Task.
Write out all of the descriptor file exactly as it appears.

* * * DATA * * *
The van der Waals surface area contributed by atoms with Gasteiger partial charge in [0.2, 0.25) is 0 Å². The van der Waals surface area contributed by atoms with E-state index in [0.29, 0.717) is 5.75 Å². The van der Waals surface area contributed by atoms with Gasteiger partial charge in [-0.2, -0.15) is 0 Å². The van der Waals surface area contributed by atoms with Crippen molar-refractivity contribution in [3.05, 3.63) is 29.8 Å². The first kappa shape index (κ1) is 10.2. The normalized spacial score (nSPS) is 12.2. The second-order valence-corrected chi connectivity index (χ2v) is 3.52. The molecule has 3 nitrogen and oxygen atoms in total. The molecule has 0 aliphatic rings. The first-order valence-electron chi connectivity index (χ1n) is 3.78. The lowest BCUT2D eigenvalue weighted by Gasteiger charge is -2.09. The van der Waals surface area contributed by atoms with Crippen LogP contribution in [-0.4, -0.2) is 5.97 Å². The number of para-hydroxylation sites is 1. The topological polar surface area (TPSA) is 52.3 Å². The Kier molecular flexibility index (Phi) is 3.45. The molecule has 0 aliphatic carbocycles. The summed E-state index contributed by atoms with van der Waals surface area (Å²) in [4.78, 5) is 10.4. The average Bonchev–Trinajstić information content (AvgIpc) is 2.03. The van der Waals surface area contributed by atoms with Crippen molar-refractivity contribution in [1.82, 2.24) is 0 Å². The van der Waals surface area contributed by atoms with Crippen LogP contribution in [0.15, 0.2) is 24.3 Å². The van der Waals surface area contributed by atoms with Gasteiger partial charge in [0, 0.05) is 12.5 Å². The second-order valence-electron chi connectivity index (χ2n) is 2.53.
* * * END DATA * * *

The van der Waals surface area contributed by atoms with Gasteiger partial charge in [0.2, 0.25) is 0 Å². The van der Waals surface area contributed by atoms with E-state index in [0.29, 0.717) is 5.75 Å². The van der Waals surface area contributed by atoms with Gasteiger partial charge in [-0.2, -0.15) is 0 Å². The van der Waals surface area contributed by atoms with Crippen molar-refractivity contribution in [3.05, 3.63) is 29.8 Å². The first kappa shape index (κ1) is 10.2. The normalized spacial score (nSPS) is 12.2. The second-order valence-corrected chi connectivity index (χ2v) is 3.52. The molecule has 3 nitrogen and oxygen atoms in total. The molecule has 0 aliphatic rings. The first-order valence-electron chi connectivity index (χ1n) is 3.78. The lowest BCUT2D eigenvalue weighted by Gasteiger charge is -2.09. The van der Waals surface area contributed by atoms with Crippen LogP contribution in [-0.4, -0.2) is 5.97 Å². The number of para-hydroxylation sites is 1. The topological polar surface area (TPSA) is 52.3 Å². The Kier molecular flexibility index (Phi) is 3.45. The molecule has 0 aliphatic carbocycles. The summed E-state index contributed by atoms with van der Waals surface area (Å²) in [4.78, 5) is 10.4. The average Bonchev–Trinajstić information content (AvgIpc) is 2.03. The van der Waals surface area contributed by atoms with Crippen molar-refractivity contribution in [1.82, 2.24) is 0 Å². The van der Waals surface area contributed by atoms with Crippen LogP contribution in [0.15, 0.2) is 24.3 Å². The van der Waals surface area contributed by atoms with Gasteiger partial charge in [0, 0.05) is 12.5 Å². The second-order valence-electron chi connectivity index (χ2n) is 2.53.